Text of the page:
1) What does “success” look like?
A: Success is a very Western word, filled with high expectations and an inherent avoidance of experimentation and failure. Let’s avoid that and instead ask: “What can participants expect to gain from being a part of the Cohort?”
Cohort missioners can expect to grow and be challenged in the following five categories:
- Work: Missioners will be given light administrative positions commiserate with gifts and experience.
Why? Missioners will gain a sense of accomplishment through administrative work performed well as well as gain experience in managing office work.
- Incarnational ministry: Missioners will accompany Central American peers in service at the grassroots.
Why? Accompaniment of a vulnerable population results in an increase in its resilience. Also, Missioners will gain experience in working with vulnerable populations.
- Training: All involved would receive training and accompaniment both locally and through visits to other countries and with key leaders in the region. Missioners will be exposed to different community development and ministry models and ideas (i.e. micro financing, grant writing, working with youth, small business, health, community organizing, etc.).
Why? Exposure to different ministry models and contexts results in greater humility and wisdom in future actions. These are skills and knowledge that are transferable to any future career.
- Education: The possibility of formal education through a set of different educational institutions would also be available. This includes a Master of Worldview Studies in Urban Ministry.
Why? Practice is well informed by contextually and experientially tested theory.
- Spiritual Formation: Under both Southern and ‘Northern’ culturally linked mentors, Cohort Missioners will participate in mutual spiritual formation.
Why? A centered spiritual disposition is obtained/maintained to guide personal and ministry choices both now and in the future.
2) Is the goal of the cohort to live in an intentional community, or to foster that community while working on other things?
– To me, it seems artificial to have young people move to a host country for 6-12 months with the sole purpose of “hanging out” and building community with Central Americans. For one thing, no one can sustain a long-term lifestyle of concentrating only on living in an intentional community. For another, what happens when those people leave after a year to the community that they have supposedly built? Won’t the short-term time of the cohort participants undermine the goals of the cohort?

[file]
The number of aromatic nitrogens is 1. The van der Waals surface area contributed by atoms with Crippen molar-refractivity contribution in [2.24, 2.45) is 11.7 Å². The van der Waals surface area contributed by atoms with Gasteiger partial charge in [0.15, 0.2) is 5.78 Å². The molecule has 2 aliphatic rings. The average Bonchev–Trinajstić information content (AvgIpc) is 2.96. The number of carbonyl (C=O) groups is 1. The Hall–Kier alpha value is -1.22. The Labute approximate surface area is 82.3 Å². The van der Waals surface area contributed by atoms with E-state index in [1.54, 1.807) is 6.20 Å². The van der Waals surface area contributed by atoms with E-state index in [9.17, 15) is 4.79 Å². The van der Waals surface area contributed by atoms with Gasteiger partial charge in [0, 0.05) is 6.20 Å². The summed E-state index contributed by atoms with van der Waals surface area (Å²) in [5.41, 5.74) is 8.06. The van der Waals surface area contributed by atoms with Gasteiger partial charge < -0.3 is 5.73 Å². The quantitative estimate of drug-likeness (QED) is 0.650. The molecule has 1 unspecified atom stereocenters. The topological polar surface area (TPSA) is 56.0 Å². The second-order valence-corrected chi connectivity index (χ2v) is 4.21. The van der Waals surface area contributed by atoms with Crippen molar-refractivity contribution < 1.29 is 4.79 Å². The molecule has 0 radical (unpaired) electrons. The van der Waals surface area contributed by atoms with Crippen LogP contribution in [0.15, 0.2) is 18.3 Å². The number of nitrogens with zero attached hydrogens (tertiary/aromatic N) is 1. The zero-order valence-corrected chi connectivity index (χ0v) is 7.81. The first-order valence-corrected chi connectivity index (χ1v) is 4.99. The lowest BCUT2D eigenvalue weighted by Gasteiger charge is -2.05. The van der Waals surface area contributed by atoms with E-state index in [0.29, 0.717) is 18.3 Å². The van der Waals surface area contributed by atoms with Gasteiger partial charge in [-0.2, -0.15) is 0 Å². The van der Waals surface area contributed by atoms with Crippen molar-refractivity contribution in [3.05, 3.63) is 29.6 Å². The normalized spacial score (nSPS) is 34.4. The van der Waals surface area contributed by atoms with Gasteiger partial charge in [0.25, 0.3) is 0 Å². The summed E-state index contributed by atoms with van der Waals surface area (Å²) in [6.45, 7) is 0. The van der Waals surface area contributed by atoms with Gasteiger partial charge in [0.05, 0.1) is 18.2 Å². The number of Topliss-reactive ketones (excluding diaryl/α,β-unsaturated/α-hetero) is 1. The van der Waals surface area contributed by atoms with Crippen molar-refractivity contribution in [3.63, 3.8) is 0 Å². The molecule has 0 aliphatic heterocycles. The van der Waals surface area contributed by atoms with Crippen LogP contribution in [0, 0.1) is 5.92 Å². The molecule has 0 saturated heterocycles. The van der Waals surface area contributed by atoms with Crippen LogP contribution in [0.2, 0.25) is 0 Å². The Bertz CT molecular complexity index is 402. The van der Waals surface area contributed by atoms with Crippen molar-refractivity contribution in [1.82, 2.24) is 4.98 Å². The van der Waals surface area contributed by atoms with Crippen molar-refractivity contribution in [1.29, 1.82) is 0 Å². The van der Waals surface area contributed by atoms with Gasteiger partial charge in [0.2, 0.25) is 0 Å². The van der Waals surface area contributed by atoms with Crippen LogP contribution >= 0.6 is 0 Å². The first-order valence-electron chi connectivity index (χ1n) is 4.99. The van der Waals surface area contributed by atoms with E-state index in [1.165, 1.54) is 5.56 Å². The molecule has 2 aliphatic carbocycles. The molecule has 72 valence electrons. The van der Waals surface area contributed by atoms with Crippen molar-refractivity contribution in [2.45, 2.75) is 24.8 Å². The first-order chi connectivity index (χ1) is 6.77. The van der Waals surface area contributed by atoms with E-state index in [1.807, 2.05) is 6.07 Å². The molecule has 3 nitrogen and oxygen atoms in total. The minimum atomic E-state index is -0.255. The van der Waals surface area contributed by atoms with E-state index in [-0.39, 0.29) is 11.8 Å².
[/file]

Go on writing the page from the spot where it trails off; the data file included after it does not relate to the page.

A: The goal is to use forms of community to hone oneself and each other into deeper levels of discipleship, to demonstrate and embody signs of the kingdom and to leverage resources to address needs.
3) What happens to participants of the Cohort after their year is finished?
– Rather selfishly, I’m wondering what you envision for me? Am I, and other participants, simply supposed to resume life as we had known it, or do you see us becoming part of something longer-term in whatever country we’re in?
A: Cohort Missioners, once their year of service is done, should be well positioned to continue service and the unraveling of their privileges for years to come. This experience should encourage and inspire Missioner alumni to plug-in to their communities back home, using what they’ve learned through this experience to be a voice for social action and justice in their own contexts. Opportunities to continue serving in a Latin American context will also arise through the various established networks Missioners will come into contact with.
4) Finally, any ideas on what I will actually be doing while I’m in Central America besides participating in and helping to develop this community cohort?
A: While the regional cohort and national sub-grouping will have some internal focus, they will be outwardly missional in nature. This means exploring and getting involved in the community and culture outside of normal Cohort life, something beyond simple participation within the Cohort. In this way, Missioners can feel free to explore their interests and tailor-make their cross-cultural living experience. The emphasis here is on participatory learning, not on world transformation.
For more information, please check out the CRWM website at: http://www2.crcna.org/pages/crwm_cohorts.cfm